Because we are concerned with the question of substantive rights which could have been raised by the old writ of coram nobis, and because we are further concerned with the question of a void judgment, it would seem only proper that we should consider the time limitation applicable to these questions.

At common law it appears that there was no limitation of time within which a petition for a writ of coram nobis might be made, except perhaps laches, Federal Relief From Civil Judgments, Moore and Rogers, 5 Yale L.J., 623, 674; State v. Huffman, 207 Or., 372, 297 P.2d 831, 852.

In Scott v. Rees, 300 Mo. 123, 253 S.W. 998, it was held that a motion for writ of coram nobis "has no limitation as to time."

In Haywood v. United States, 127 F. Supp. 485 (S.D.N.Y. 1954), it was stated that "[t]o permit a defense of laches to the writ [coram nobis] would, in effect, denude it of one of its essential characteristics the power to hurdle a time factor." This language was approved in Farnsworth v. United States, supra.

In Commonwealth v. Brewer, 170 Pa. Super. 251, 85 A.2d 618, it was held that the remedy of coram nobis "ordinarily will not be denied because of the mere lapse of time," and that "[i]n a proper criminal case the writ may be invoked long after the term in which judgment of the sentence was entered, on the theory that if the sentence was invalid in the first instance, it remained a nullity despite the lapse of time."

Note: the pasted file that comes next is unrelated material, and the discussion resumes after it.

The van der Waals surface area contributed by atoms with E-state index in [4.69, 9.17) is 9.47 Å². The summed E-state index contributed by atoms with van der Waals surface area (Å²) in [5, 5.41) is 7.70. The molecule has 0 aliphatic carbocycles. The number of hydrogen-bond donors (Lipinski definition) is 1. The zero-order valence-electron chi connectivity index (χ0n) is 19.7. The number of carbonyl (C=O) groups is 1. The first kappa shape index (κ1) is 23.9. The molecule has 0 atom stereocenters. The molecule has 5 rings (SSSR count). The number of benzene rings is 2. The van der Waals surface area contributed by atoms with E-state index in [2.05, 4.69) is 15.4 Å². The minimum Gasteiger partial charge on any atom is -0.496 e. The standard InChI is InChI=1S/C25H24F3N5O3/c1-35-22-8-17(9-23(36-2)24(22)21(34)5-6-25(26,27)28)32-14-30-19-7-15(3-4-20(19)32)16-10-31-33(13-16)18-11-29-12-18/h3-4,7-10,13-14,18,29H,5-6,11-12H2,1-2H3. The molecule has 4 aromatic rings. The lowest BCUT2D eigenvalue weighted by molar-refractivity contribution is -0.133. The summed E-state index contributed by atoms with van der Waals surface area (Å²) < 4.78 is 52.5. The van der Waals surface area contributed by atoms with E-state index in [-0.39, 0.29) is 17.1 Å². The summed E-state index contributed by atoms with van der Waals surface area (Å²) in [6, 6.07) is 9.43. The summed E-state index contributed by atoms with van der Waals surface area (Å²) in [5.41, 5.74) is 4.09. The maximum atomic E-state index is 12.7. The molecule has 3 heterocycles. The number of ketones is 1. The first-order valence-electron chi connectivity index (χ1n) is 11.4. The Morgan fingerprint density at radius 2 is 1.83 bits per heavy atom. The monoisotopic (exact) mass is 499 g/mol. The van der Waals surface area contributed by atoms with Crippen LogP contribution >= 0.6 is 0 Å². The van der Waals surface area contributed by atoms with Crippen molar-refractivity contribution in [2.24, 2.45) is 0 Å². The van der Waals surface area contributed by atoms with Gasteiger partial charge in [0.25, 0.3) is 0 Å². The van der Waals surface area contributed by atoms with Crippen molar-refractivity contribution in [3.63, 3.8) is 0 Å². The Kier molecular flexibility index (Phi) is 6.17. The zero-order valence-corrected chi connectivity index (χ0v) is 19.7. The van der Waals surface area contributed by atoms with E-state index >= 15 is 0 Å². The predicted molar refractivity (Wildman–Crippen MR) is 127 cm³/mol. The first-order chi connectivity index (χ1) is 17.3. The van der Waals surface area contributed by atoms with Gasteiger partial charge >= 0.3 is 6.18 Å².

It is only logical that a void conviction cannot be vitalized by the lapse of time. To this effect, in addition to the above cited cases, see United States v. Morgan, 222 F.2d 673, (2d Cir.1955); Haywood v. United States, supra; United States v. Di Martini, 118 F. Supp. 601.

It follows necessarily that there is no limitation of time within which a motion must be filed under the provisions of Rule 60(b) (4). See Austin v. Smith, 114 U.S.App.D.C. 97, 312 F.2d 337, 343 (1962); Crosby v. Bradstreet Company, 312 F.2d 483, 485 (2d Cir.1963). (In Crosby it is not expressly stated that a time limitation is not applicable, but the period involved was almost thirty years); Marquette Corporation v. Priester, D.C., 234 F. Supp. 799, 802; 3 Barron and Holtzoff, Federal Practice and Procedure, § 1327.

We hold that the trial court properly had and properly exercised jurisdiction over the matters presented by appellant's petition, which was in effect a motion under Rule 60(b) (4). We have reached this conclusion being fully aware of the holdings *841 in the case of United States v Morgan, 346 U.S. 502, 74 S. Ct. 247, 98 L. Ed. 248, and the many federal cases which have held that there still exists the writ of coram nobis, or a motion in the nature of a writ of coram nobis. In the Morgan case, the United States Supreme Court referred to the application for a writ of coram nobis as "a motion in the nature of a writ of error coram nobis enabling the trial court to properly exercise its jurisdiction." To the extent that the United States Supreme Court, in that case, held that it did not think Rule 60(b), expressly abolishing the writ of coram nobis in civil cases, applied in cases such as this, we disagree.

Since this case was disposed of on the merits, and we find no error by the trial court, the order and judgment are affirmed.

It is so ordered.

CHAVEZ and NOBLE, JJ., concur.